We use the best available science to ensure the survival of Montana's birds and other wildlife.
Long-term conservation of birds and their habitats is a major goal of Montana Audubon. Central to this goal is the Important Bird Areas (IBA) Program which is a global initiative to identify, monitor, and protect a network of sites critical for the conservation of birds. Since 1995, the National Audubon Society has taken the lead in implementing the IBA Program in the US, and we administer the program in Montana.
IBAs are part of a conservation strategy that focuses attention on key habitats and bird species. The concept is simple: to identify and compile an inventory of areas that sustain healthy populations of birds (usually species of conservation concern), and then focus conservation efforts on these sites so that their qualities can be maintained. Habitat conservation is then achievable through acquisitions or easements, establishing voluntary best practices or management agreements, or through other protective measures. IBA designations are not legally binding.
By focusing attention on areas that are especially critical to birds during some or all stages of their annual cycle, the IBA Program is a valuable tool for setting conservation priorities. Additionally, engaged volunteers and Audubon friends can “adopt” individual IBAs and assist with monitoring, education and conservation.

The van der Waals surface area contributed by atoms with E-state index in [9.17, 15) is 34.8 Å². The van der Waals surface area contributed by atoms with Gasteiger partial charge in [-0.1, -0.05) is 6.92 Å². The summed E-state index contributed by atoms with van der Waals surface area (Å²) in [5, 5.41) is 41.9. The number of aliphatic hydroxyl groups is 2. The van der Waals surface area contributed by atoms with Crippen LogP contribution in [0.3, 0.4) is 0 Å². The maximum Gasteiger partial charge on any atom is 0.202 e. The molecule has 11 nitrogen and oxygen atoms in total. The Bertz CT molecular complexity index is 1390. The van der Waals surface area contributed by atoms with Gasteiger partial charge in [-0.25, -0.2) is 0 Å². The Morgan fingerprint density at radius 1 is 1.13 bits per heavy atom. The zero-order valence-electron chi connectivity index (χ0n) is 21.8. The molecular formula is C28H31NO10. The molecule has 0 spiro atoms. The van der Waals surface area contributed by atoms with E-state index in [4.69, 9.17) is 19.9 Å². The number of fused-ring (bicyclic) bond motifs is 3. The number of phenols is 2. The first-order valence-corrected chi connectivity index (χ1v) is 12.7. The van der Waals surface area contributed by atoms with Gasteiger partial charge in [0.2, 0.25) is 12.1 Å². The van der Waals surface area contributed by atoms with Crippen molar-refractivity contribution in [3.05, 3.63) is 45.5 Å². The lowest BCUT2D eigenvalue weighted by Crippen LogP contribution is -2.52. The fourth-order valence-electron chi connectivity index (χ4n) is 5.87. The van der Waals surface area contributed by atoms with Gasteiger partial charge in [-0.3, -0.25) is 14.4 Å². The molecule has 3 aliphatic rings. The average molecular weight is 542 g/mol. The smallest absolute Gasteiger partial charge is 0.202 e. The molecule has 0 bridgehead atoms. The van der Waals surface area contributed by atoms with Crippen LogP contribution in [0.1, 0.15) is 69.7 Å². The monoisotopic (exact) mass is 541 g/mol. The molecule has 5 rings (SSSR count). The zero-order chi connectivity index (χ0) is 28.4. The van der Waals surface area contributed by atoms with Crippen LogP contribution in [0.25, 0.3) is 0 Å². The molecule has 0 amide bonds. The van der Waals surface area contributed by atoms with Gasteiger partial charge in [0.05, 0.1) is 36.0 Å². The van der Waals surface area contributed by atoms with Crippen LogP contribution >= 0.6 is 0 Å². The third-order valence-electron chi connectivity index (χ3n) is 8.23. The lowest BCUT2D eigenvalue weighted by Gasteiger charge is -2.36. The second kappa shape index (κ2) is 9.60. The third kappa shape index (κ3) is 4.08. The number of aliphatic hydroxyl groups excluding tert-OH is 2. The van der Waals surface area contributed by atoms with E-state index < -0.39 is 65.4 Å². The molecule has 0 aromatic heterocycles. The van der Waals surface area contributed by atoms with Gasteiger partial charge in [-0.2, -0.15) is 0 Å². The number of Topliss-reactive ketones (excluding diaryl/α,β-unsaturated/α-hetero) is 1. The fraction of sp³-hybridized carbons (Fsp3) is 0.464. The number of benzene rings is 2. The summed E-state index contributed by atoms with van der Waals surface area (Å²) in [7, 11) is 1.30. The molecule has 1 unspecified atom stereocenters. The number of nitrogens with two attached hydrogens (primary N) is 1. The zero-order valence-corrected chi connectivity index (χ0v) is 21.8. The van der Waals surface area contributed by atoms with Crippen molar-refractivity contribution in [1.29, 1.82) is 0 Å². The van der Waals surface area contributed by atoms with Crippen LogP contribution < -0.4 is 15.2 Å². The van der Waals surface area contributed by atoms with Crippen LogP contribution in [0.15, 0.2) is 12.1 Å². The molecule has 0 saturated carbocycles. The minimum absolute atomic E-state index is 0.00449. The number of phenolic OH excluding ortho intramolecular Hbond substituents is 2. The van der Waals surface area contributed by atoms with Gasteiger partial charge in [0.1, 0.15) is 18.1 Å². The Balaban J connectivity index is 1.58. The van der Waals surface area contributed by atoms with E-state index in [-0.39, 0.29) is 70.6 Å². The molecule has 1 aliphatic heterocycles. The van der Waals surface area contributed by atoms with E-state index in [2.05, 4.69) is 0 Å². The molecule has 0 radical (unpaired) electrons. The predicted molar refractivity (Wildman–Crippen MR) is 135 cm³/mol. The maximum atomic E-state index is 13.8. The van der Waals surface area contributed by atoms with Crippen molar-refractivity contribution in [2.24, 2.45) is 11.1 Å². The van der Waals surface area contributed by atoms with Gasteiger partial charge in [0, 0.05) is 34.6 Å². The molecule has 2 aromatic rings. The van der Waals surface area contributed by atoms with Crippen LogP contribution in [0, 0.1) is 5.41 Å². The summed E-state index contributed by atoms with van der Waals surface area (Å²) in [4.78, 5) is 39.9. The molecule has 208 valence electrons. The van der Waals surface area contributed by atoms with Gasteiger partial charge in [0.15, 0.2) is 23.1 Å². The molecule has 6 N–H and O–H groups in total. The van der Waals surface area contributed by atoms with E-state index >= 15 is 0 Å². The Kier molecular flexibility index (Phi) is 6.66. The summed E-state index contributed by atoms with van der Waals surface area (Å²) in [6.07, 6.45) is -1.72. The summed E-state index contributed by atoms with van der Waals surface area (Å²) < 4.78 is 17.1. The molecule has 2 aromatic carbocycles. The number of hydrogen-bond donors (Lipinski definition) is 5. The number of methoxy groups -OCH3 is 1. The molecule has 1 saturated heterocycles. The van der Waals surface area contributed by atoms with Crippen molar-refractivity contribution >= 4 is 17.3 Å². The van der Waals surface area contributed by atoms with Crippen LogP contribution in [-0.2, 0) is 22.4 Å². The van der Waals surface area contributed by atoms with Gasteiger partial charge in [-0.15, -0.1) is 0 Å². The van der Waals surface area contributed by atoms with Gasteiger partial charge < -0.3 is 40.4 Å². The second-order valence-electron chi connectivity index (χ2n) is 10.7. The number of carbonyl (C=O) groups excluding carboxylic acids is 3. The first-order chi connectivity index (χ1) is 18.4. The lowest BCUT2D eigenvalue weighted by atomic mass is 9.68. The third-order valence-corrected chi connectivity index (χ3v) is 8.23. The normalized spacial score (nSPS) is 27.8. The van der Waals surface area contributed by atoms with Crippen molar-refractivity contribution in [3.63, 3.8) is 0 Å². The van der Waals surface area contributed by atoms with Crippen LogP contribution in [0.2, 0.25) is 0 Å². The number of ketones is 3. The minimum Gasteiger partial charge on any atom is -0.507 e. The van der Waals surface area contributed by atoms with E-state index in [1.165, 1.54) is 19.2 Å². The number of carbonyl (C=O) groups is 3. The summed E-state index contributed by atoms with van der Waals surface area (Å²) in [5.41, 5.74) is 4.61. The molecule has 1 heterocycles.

As of summer 2016, the Montana IBA Committee has approved 42 Important Bird Areas in our state. Two braided sections of the Yellowstone River are the most recent additions and the committee is currently considering expanding the Ninepipe IBA.
In Montana, we now have 11 IBAs identified as globally significant priority designation from National Audubon. These include the following (including A1 trigger species):
Canyon Ferry Wildlife Management Area and Bowdoin National Wildlife Refuge were the two most recent IBAs to receive global recognition for the high numbers of nesting American White Pelicans they support.
Individuals, Audubon Chapters, and other groups may be interested in identifying and proposing new IBAs for Montana.
We know there are many potential sites across the state, but in order to qualify as an IBA, the area must meet specific criteria and include recent bird data. Once this information is compiled into a nomination packet, an independent Technical Committee reviews the nomination and either approves, asks for more data or information, or does not approve the candidate site.
At this time, the Committee has asked us to refrain from making new nominations until a review of Montana’s state IBA criteria is completed.
For more information on the Important Bird Areas Program (IBA), “adopting” an IBA, or new designations, please contact Amy Seaman, [email protected]